Senate Week in Review: Aug. 23-27, 2021

SPRINGFIELD – Gov. JB Pritzker has issued a new statewide mask mandate requiring everyone to mask up in indoor public spaces, as well as a vaccinate-or-test mandate for teachers and healthcare workers.

In other news, lawmakers are scheduled to return to Springfield for a one-day session next week to address issues with the partisan legislative maps passed earlier in the year. Members of the Senate and House of Representatives could also take up energy legislation while they’re in town.

Meanwhile, the Pritzker Administration is backpedaling after threatening the professional license of a school board member over his position on statewide mask mandates.

Two bills recently signed into law could provide some relief to schools struggling to staff classrooms, while another new law brings controversial changes to statewide sexual education standards.

Governor issues mask requirement, vaccine-or-test mandate

The days of being required to wear a mask in any indoor public space have returned as Gov. Pritzker has officially issued a new statewide indoor mask mandate, according to State Sen. Brian Stewart (R-Freeport).

The Pritzker Administration is also requiring that all P-12 teachers and staff, higher education teachers and staff, college students, and healthcare workers (including nursing home workers) to get vaccinated for COVID-19 or get tested once per week. The newest statewide mitigations were announced by the Governor at a morning press conference on Aug. 26.

Pritzker cited the surge of coronavirus cases across Illinois fueled by the Delta variant as the reason for the additional mitigations. The Illinois Education Association and the Illinois Federation of Teachers released statements in support of the new vaccination requirements.

The new masking requirement takes effect on Aug. 30. The vaccinate-or-test mandate for the healthcare and education sectors begins Sept. 5.

Meanwhile, the Governor and AFSCME, the largest state employee union, are still in talks over vaccine mandates for state employees. On Aug. 25, the union announced that it firmly opposes a “rigid mandate” requiring vaccinations for state employees. Following the Governor’s announcement of his new mandates on Aug. 26, AFSCME released a statement requesting similar vaccinate-or-test flexibility to any mandate for state employees.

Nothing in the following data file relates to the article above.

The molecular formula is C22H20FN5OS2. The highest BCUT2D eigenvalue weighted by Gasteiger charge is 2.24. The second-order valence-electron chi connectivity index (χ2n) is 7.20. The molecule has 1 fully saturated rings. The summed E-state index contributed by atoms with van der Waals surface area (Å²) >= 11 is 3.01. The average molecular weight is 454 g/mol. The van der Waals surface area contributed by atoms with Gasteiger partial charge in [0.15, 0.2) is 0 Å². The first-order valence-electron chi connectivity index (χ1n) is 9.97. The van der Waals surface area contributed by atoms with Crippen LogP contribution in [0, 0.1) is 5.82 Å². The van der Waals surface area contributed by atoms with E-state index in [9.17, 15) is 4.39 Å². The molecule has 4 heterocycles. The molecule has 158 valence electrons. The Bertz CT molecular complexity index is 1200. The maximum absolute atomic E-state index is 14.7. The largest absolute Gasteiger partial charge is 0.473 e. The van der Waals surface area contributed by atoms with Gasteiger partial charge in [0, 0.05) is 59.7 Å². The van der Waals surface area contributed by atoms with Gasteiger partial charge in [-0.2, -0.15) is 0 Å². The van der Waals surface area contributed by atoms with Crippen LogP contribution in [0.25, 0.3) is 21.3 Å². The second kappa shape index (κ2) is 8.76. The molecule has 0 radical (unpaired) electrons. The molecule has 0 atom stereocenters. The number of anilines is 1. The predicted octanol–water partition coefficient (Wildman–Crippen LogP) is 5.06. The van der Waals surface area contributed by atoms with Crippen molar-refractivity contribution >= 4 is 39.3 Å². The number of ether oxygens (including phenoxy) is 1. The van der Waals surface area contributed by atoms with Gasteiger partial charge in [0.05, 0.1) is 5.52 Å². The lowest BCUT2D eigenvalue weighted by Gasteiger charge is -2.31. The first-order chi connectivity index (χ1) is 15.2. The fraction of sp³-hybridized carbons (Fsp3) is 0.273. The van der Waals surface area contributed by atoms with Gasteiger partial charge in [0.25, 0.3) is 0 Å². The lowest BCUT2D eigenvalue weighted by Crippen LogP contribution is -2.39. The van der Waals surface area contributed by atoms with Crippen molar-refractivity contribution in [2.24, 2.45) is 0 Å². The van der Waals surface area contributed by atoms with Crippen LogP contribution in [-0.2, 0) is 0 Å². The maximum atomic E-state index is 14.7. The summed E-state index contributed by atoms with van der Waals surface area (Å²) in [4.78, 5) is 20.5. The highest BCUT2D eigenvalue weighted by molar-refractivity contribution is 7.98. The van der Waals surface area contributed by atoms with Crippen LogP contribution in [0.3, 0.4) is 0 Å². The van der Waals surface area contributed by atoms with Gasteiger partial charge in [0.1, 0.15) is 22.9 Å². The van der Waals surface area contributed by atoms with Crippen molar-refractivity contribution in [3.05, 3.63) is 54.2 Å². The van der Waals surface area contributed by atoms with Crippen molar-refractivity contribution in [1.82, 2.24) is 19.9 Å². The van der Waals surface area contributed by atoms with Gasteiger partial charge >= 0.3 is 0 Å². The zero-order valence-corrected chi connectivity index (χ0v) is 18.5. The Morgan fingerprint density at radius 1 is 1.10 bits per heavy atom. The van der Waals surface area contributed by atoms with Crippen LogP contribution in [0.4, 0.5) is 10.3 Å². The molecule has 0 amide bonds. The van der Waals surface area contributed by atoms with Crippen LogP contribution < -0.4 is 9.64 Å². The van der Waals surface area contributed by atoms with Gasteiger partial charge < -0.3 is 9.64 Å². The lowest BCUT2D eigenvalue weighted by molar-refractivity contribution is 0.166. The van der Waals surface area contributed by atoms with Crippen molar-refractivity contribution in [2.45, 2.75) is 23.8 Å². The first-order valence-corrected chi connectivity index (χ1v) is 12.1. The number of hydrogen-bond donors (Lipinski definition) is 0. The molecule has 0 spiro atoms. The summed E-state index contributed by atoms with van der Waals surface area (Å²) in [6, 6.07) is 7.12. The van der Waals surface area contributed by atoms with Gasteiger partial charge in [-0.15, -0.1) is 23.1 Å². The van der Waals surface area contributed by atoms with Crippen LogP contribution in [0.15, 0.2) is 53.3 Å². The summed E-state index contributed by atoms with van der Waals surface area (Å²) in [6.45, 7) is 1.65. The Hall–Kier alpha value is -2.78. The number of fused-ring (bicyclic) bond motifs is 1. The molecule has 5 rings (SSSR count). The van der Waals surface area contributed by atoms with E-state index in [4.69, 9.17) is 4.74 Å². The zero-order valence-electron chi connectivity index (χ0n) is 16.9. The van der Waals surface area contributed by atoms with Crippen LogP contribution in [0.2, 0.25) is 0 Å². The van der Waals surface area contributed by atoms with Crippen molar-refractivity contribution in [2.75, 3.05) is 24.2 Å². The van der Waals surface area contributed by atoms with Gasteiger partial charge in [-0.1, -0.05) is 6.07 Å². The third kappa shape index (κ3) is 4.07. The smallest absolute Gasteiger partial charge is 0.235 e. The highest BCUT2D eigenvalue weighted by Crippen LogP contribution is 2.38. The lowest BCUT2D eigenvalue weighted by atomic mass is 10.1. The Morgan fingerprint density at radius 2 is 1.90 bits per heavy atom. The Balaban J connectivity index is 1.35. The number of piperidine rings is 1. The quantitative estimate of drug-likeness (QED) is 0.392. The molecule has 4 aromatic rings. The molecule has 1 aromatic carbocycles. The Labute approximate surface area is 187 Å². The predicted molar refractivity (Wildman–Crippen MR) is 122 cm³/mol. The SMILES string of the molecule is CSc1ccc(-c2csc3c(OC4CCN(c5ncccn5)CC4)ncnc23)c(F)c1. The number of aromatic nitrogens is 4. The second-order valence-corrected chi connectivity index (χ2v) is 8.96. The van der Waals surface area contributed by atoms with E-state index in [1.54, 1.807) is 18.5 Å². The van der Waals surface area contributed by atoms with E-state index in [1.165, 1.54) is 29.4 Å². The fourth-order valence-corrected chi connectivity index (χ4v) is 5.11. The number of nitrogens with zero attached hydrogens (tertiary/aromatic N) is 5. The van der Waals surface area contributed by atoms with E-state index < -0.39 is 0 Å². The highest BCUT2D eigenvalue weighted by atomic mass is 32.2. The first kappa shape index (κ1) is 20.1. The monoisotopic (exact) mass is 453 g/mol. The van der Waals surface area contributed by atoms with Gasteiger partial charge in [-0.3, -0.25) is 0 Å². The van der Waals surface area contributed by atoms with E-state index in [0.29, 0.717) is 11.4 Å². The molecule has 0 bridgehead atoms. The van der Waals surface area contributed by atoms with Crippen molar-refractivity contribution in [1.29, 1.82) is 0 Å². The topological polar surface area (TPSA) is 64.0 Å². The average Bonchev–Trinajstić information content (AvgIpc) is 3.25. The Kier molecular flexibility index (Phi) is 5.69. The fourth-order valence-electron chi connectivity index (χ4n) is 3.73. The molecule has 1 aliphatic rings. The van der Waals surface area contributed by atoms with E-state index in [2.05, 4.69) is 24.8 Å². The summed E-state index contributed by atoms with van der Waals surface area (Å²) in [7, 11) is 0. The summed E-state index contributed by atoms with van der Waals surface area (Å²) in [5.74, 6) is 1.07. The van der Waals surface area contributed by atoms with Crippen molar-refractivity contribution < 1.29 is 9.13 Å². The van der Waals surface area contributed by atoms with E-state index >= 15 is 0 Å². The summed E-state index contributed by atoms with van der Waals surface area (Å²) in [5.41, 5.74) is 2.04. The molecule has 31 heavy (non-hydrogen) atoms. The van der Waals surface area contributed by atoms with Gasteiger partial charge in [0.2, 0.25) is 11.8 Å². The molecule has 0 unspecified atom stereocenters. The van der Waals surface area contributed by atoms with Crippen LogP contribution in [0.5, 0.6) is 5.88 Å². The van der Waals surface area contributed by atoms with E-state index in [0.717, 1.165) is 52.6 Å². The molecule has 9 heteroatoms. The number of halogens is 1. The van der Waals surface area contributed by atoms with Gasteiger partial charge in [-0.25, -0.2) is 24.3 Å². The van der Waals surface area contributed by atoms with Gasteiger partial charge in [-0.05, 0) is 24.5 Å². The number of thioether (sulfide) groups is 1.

Pritzker continues his unilateral rule

Gov. Pritzker continued his go-it-alone pandemic decision-making Aug. 26 – announcing for the second time this month more mask and vaccine mandates.

Stewart says the changes to Illinois’ COVID-19 mitigation plan are just the latest in a long series of policy changes the Governor has made without any input by state lawmakers or local officials.

“Gov. Pritzker’s unilateral pandemic decision-making, with little to no input by lawmakers or local officials since March 2020, makes it really difficult to implement mitigation measures that are more broadly acceptable to the public,” Stewart said. “The Governor wants residents to be ‘all in Illinois,’ but refuses to be ‘all in’ with state and local elected officials who better understand their geographic areas and their communities’ needs.”

Stewart says he will continue to advocate for local officials having control over such decisions, as it affects their schools and communities.

Lawmakers return to deal with unconstitutional maps

After the recent release of census data made it clear that Illinois Democrats’ partisan legislative maps are not constitutional, the majority party scheduled a one-day session for Aug. 31 to try to “fix” their maps. They also ordered a series of seven redistricting hearings, beginning on Aug. 26 and wrapping up Aug. 29.

Legislative districts are supposed to be roughly equal in population, but they don’t have to be exactly the same. According to previous rulings from the United States Supreme Court, the maximum deviation from the most-populated to the least-populated districts is capped at 10 percent.

During the spring legislative session, Democrat leaders refused to wait for the release of the actual census data to draw maps, and instead rushed ahead with less accurate American Community Survey (ACS) data.  When the newly-released census data was plugged into their maps, it showed deviations between districts as high as roughly 30 percent, three times the limit allowed. It is expected that Democrats will file new legislation to update their maps to get them within legal limits.

Still, there are serious legal questions regarding whether lawmakers can make changes to the maps at this point during the year. The Illinois Constitution sets a June 30 deadline for lawmakers to pass a map, which has already passed. After that date, the authority to draw a map falls to a bipartisan redistricting commission.